President Bush’s Advisory Panel on Federal Tax Reform next week is likely to propose a change in the deduction for home-mortgage interest that, if adopted by Congress, would have a drastic impact on regions with high housing prices, media reports said.

In a meeting Tuesday, the panel agreed to recommend lowering the limit, perhaps to the maximum mortgage that can be guaranteed by the Federal Housing Administration, according to reports.

Such a plan is not likely to pass Congress, reports said, but it could spark interest in changing the mortgage-interest deduction.

The nine-member advisory panel, appointed by President Bush, has been meeting since February to discuss ways to reform and simplify the nation’s tax laws.

The panel has been directed to submit to the Secretary of the Treasury a report containing revenue neutral policy options for reforming the Federal Internal Revenue Code not later than Nov. 1, 2005.

Bush asked the panel to recommend ways to simplify federal tax laws to reduce the costs and administrative burdens of compliance with such laws, share the burdens and benefits of the Federal tax structure in an appropriately progressive manner while recognizing the importance of home ownership and charity in American society, and promote long-run economic growth and job creation.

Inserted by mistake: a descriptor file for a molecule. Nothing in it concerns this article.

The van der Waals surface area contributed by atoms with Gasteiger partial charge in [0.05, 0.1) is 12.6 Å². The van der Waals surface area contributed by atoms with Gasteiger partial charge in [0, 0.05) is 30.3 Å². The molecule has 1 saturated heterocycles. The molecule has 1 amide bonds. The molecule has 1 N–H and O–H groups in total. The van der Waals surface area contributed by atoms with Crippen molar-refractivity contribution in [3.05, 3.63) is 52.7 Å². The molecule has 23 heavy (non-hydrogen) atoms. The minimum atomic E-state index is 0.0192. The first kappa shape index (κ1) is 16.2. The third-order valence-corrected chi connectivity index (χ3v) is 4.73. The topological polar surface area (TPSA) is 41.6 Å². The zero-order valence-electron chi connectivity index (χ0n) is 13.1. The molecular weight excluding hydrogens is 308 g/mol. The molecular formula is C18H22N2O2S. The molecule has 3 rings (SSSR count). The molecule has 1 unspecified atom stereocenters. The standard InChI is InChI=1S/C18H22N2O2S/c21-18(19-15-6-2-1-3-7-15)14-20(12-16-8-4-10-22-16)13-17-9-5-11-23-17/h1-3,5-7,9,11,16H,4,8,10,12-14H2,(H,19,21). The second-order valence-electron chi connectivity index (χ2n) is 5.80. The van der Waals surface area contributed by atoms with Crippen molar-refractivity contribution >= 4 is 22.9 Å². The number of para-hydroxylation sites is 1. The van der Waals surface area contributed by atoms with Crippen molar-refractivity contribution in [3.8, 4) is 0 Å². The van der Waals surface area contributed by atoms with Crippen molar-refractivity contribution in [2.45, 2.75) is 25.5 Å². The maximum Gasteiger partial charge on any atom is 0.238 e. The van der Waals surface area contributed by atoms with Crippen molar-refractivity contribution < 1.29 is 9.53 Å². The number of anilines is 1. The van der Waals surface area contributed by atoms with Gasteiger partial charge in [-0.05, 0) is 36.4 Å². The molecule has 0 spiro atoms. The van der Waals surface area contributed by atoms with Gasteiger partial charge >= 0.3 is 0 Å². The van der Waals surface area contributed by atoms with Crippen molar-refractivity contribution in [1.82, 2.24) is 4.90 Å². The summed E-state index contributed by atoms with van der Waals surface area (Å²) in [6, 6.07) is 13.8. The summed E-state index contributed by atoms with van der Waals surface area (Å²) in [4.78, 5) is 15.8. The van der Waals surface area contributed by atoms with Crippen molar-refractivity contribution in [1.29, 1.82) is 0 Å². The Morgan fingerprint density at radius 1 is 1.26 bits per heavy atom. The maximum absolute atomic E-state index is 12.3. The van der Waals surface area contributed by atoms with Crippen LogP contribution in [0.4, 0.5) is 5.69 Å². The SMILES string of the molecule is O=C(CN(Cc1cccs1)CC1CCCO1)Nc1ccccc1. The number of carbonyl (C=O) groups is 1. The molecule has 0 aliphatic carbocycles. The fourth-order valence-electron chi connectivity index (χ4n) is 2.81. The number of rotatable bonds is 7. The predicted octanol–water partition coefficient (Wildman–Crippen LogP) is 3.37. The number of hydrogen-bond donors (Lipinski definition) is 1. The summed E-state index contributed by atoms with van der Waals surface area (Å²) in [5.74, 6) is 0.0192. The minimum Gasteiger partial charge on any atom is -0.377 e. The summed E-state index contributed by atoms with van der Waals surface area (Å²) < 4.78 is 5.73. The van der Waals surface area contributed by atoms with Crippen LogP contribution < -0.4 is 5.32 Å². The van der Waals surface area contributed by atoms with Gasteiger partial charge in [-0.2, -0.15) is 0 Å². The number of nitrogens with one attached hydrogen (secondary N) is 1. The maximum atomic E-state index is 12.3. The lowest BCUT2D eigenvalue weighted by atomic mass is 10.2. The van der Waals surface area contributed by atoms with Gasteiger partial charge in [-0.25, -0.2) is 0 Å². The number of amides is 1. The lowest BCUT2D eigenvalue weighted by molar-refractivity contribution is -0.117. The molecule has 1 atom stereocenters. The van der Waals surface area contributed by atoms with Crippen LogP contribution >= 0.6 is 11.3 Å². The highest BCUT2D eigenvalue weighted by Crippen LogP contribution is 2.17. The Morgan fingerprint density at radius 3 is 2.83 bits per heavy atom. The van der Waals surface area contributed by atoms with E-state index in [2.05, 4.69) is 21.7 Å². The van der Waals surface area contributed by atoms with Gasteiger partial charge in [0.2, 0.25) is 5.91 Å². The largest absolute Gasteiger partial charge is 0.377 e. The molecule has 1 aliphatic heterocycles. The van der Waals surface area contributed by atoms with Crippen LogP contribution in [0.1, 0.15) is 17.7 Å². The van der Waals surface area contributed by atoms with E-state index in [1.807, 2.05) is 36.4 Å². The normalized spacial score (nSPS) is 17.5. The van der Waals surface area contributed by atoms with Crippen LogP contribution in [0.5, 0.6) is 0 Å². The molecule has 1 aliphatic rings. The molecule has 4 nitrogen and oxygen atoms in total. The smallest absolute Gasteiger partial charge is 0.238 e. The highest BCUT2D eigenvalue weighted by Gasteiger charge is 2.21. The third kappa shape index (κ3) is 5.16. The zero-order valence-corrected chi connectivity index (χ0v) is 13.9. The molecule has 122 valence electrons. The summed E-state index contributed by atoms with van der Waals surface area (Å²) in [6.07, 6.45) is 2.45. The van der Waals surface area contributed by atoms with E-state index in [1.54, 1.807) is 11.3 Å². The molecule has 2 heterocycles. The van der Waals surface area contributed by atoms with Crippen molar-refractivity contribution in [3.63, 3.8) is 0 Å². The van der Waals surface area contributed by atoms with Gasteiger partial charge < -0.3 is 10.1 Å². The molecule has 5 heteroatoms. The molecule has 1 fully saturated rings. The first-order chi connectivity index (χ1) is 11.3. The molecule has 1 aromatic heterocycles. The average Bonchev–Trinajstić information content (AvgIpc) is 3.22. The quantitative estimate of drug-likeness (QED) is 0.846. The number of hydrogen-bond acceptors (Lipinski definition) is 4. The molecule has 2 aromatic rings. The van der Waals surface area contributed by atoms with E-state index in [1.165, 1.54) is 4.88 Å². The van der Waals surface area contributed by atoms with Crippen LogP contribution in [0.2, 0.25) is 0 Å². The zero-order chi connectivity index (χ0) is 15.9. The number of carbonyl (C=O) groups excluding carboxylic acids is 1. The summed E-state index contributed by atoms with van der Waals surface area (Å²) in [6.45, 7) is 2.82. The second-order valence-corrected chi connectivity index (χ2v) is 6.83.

Next Tuesday, it will meet one last time and prepare a formal proposal, of which the mortgage-interest deduction is one part.

Real estate and mortgage experts give the panel’s mortgage-interest proposal, as discussed on Tuesday, little chance of passing, reports said.

“It’s a trial balloon,” said Doug Duncan, chief economist of the Mortgage Bankers Association.

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